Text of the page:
Narnia awaited. On the way to the campsite we spotted giant black birds, vultures. They were stalking a male lion that had taken down an elephant and was eating his dinner. (Botswana is the only place in the world where the lions have learned to do this, and I got to witness it.) After leaving that our little safari group was completely jazzed and pretty sure we hit the jack pot. Less than half a mile from camp, the sun was setting into pink and baby blue ribbons across the sky. We stopped because we spotted three elephants. Mesmerized, by their silent passage I didn't notice they were not alone. Maybe it was the jet lag...when I snapped out of it we were surrounded by a heard of 100s of mommy and baby elephants on the way to the delta. The swoosh of the wind in the blades of grass, the smell of wild sage and their slow methodical progression are all I remember. Two separate scenes so natural and peaceful I felt for the first time I could relax.
We slept in tents made of canvass and metal poles. They were the only protection we had from anything around us. The rhythm was different there. We woke at dawn and drove for 3 hours stopping in scenic vistas had juice and cookies then drove back to the campsite. We eat lunch then slept. In the evening we would go back out driving for 3 hours and stop for wine and crackers and watch the sun set. Then we would head back to the campsite eat and go back to sleep. It was a jolt from the two jobs and school I was spending my days at. I found I was breathing there. My shoulders released. I had a neck.
The second to the last night out on the wild we were on our return trip to the campsite and we came across two male lions less than a quarter of a mile from our campsite. They were lazy, laying down barely awake. From silent and sleepy they began the to roar. Not full force, a hiccup really. Each time the force of it shook the thick chunky jeep, and my internal organs. Felt like sitting in one of those vibrating chairs at Brookstones.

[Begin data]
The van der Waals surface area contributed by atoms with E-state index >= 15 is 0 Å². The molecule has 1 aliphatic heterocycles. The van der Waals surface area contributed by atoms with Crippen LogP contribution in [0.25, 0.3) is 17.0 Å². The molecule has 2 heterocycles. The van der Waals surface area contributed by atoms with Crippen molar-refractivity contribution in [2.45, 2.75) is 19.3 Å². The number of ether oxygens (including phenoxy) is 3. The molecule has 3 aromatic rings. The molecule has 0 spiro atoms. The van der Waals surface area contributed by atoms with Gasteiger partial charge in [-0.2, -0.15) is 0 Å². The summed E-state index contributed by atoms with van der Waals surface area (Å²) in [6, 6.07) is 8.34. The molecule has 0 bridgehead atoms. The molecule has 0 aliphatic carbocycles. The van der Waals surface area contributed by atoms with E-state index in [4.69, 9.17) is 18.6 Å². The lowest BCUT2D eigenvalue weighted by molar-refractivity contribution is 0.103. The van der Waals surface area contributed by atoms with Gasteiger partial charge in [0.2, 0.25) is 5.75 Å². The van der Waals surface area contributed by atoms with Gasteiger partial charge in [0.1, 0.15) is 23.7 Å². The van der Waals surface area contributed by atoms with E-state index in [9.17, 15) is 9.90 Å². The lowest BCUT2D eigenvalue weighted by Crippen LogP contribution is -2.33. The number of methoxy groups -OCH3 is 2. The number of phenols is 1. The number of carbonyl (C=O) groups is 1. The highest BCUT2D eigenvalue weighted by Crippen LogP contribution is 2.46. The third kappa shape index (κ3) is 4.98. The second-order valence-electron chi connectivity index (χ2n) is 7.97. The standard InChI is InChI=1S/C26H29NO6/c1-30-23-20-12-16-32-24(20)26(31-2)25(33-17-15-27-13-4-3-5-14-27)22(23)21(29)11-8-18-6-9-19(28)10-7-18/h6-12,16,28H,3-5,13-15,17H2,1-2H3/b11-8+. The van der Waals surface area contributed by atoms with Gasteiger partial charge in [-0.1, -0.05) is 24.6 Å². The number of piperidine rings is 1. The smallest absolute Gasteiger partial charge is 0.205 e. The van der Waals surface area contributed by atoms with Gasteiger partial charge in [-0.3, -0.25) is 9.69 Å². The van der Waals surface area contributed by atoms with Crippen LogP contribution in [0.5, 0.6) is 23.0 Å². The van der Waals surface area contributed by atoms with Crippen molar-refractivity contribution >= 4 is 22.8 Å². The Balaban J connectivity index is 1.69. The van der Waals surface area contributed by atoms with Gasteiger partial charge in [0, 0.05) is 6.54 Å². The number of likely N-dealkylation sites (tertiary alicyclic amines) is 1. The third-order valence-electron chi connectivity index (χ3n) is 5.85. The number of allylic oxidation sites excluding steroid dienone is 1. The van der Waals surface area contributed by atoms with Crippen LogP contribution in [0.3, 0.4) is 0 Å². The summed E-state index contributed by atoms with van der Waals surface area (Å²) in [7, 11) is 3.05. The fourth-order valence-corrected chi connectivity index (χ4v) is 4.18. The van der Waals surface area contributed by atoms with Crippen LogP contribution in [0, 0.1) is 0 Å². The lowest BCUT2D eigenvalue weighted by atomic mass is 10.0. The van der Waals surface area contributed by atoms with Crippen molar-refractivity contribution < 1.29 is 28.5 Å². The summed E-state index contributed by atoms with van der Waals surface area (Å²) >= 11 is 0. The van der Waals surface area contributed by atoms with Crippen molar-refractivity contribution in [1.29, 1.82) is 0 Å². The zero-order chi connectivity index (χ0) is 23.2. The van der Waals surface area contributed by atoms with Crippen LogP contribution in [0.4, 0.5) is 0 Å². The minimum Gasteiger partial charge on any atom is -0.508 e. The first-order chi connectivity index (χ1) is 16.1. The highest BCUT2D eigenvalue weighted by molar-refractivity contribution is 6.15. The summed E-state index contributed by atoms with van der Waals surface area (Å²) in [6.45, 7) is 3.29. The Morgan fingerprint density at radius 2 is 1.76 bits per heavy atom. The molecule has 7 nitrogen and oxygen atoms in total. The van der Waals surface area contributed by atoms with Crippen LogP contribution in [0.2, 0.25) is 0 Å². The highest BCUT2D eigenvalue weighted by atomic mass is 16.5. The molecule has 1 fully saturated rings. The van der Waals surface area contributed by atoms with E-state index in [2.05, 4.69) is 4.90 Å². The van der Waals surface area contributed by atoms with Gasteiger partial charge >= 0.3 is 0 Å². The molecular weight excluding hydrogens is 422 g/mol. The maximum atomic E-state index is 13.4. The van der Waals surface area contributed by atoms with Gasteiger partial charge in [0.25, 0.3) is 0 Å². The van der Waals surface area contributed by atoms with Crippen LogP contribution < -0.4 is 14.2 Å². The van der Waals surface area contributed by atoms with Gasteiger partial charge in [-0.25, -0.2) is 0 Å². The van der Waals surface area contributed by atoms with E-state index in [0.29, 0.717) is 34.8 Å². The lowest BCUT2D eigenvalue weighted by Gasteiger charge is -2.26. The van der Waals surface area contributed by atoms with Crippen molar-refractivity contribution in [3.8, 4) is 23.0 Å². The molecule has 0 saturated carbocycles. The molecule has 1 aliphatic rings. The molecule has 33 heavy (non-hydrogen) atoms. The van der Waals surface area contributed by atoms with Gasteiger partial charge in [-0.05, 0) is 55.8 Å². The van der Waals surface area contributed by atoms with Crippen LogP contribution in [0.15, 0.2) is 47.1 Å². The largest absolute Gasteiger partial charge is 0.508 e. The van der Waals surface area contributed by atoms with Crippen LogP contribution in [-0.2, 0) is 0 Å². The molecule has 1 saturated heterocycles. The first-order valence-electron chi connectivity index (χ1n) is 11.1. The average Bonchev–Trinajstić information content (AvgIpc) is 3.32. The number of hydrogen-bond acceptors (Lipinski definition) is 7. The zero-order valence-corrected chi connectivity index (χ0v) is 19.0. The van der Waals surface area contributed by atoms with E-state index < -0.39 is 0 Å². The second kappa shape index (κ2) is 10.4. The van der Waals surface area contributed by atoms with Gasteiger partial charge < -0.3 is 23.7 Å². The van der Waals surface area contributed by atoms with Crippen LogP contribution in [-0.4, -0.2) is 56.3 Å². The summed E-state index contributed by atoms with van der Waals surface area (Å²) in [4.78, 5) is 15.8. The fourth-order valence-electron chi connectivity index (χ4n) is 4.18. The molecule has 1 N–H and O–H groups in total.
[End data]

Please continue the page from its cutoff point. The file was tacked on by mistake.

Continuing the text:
That night we returned to the campsite, ate and chatted till we heard the boys again. We decided to head to bed. I dressed and read, it was the routine I was used to. The boys got closer. It was inky black outside the moon was coved by jealous clouds.
I didn't need to see them. The boys sat and licked at the water. One minute later they were in the water. It lapped quaking as they crossed. My tent was closest to the shallow exist of the delta.
Low rumbles were a constant conversation as they traveled. Fearing they would be drawn to the light in my tent I lifted the glass to my lantern and tried desperately to blow it out. The glass apparently was blocking the wind, without the protection of the glass the mild light turned into a disco ball effect. I was horrified. With everything I had I huffed and puffed and tried to blow out the light. All that came out was a slight wisp. The sound of them was growing closer outside. They were no longer in the water. The shower of drops flew from them as they shook. I tried again, this time more spit then air came out, but it did the trick. The boys licked their lips, it was a wet slow smacking. Not of hunger more an attempt to remove the bits of water.
One was walking toward the tent. Branches snapped as he came to me. Sniffing, the smoke from my lantern he pushed against the bush outside my tent. The canvass leaned in with him his nose was molded by canvass. Inside I was silent, not breathing. Inches from raw power. I smelled the earth and hot wetness of his fur. In an instant I could have been gone. In a second I could have joined my Grandmother. With a flutter of a hummingbird wing he was gone. I was alone, alive and alone. Suddenly, I was the luckiest girl in the world. When was the last time you came close enough to kiss a wild lion?
I think for my 40th birthday I will go back. I need to kiss another lion, makes the lists disappear.